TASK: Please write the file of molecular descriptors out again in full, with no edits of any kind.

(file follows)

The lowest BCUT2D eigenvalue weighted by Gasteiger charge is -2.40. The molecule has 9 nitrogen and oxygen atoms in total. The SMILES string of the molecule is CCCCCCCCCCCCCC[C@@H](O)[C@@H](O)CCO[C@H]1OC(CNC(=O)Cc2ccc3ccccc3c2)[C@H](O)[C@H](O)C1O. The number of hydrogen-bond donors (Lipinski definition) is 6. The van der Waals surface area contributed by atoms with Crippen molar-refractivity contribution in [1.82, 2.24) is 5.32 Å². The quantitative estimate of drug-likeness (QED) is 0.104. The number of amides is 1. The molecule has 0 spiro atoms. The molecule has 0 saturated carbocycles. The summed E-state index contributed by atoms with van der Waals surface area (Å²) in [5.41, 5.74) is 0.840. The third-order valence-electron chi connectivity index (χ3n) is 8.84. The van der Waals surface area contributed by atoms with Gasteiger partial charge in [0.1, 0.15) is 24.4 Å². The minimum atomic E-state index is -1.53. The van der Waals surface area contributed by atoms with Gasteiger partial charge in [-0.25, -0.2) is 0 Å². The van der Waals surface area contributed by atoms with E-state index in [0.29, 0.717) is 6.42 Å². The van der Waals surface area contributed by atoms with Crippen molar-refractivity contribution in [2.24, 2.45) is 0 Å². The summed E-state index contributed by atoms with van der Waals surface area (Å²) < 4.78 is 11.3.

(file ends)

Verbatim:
The lowest BCUT2D eigenvalue weighted by Gasteiger charge is -2.40. The molecule has 9 nitrogen and oxygen atoms in total. The SMILES string of the molecule is CCCCCCCCCCCCCC[C@@H](O)[C@@H](O)CCO[C@H]1OC(CNC(=O)Cc2ccc3ccccc3c2)[C@H](O)[C@H](O)C1O. The number of hydrogen-bond donors (Lipinski definition) is 6. The van der Waals surface area contributed by atoms with Crippen molar-refractivity contribution in [1.82, 2.24) is 5.32 Å². The quantitative estimate of drug-likeness (QED) is 0.104. The number of amides is 1. The molecule has 0 spiro atoms. The molecule has 0 saturated carbocycles. The summed E-state index contributed by atoms with van der Waals surface area (Å²) in [5.41, 5.74) is 0.840. The third-order valence-electron chi connectivity index (χ3n) is 8.84. The van der Waals surface area contributed by atoms with Gasteiger partial charge in [0.1, 0.15) is 24.4 Å². The minimum atomic E-state index is -1.53. The van der Waals surface area contributed by atoms with Gasteiger partial charge in [-0.25, -0.2) is 0 Å². The van der Waals surface area contributed by atoms with E-state index in [0.29, 0.717) is 6.42 Å². The van der Waals surface area contributed by atoms with Crippen molar-refractivity contribution in [2.24, 2.45) is 0 Å². The summed E-state index contributed by atoms with van der Waals surface area (Å²) < 4.78 is 11.3.